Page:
The Internal Revenue Service (IRS) has given out more than $2.8 million in bonuses to employees who have recently had disciplinary problems. These payouts include $1 million to workers who have owed back taxes to the federal government, according to a Yahoo! News report on Wednesday. In total, more than 2,800 workers got bonuses even though they were listed as facing disciplinary action the year before the bonus was handed out. Some 1,150 persons owed back taxes the prior year.
J. Russell George, the Treasury inspector general for tax administration, made the information public on Tuesday. He reported that the bonuses that were handed out to these persons on the disciplinary block received bonuses for two years. The bonuses were awarded from October of 2010 through December of 2012. The report from George asserts that the bonus program does not actually violate federal regulations. However, it is pointed out that the bonuses being given to person who even owe back taxes is tremendously inconsistent with the Internal Revenue Service’s mission of enforcing the United States’ tax laws.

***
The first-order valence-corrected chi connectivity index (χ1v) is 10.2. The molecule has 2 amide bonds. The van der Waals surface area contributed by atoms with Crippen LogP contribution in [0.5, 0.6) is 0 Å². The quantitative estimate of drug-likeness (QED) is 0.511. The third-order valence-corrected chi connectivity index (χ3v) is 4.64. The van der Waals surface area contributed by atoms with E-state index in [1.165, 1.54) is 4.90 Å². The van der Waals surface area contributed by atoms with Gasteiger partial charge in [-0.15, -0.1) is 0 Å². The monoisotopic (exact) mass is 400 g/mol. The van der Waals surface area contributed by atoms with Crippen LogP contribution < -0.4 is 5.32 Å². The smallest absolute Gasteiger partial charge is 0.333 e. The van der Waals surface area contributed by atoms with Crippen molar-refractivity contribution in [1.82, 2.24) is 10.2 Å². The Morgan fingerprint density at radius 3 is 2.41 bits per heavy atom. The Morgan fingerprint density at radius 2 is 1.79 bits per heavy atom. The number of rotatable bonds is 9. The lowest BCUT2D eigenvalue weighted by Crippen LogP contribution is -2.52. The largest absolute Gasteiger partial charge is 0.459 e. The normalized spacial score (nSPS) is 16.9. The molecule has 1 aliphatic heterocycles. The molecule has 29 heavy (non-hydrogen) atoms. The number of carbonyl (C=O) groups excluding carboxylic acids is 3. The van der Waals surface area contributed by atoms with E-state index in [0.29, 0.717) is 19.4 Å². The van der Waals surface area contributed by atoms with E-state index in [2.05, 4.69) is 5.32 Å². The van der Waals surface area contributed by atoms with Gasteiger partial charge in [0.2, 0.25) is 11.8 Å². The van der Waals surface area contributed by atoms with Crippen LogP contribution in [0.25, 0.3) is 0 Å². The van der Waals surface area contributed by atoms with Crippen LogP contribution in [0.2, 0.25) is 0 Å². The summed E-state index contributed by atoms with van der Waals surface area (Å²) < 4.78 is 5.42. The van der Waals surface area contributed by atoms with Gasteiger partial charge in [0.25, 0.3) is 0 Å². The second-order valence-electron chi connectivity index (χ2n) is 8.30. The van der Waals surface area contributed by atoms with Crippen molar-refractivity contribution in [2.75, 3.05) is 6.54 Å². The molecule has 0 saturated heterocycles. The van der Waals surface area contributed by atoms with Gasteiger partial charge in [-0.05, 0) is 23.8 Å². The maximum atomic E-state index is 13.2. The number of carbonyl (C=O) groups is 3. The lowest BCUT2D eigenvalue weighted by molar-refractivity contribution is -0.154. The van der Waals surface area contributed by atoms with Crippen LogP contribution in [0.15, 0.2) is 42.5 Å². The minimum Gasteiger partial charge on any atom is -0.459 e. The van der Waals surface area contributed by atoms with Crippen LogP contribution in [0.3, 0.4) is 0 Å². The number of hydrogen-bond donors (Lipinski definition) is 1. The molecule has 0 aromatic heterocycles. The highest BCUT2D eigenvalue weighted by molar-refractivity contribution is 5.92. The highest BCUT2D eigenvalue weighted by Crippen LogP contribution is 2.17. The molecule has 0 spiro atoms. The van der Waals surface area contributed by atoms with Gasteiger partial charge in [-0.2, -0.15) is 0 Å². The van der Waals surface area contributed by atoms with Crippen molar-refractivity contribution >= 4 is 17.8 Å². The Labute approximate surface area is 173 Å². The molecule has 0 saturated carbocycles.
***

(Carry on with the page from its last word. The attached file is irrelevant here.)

According to George, these awards are designed to recognize and reward IRS employees for a job well done, and that is appropriate, because the IRS should encourage good performance by its employees. However, George continued, while not prohibited, providing awards to employees who have been disciplined for failing to pay federal taxes appears to create a conflict with the IRS’s charge of ensuring the integrity of the system of tax administration.
A Forbes report on Wednesday asserts that other workers who got bonuses included some who charged with misconduct for misusing government credit cards for travel and for even fraudulently claiming unemployment benefits. Other areas of misconduct among those getting bonuses included drug use and violent threats. In response, the IRS said that it has developed a new policy linking conduct and performance bonuses for executives and senior level employees.
Reportedly, there are no actual government-wide policies on providing bonuses to employees with conduct issues. However, there is a 1998 law on the books which calls for removing IRS employees who are found to have intentionally committed certain acts of misconduct. These acts of misconduct include willful failure to pay federal taxes.
In total, more than 70,000 IRS workers received cash bonuses totaling $92 million the 2011 budget year. Nearly 68,000 workers got cash bonuses totaling $86 million in the following year. During the period from 2010 to 2012, the IRS had approximately 100,000 workers under review. Of those, 3.2 percent of federal workers owed back taxes in 2011.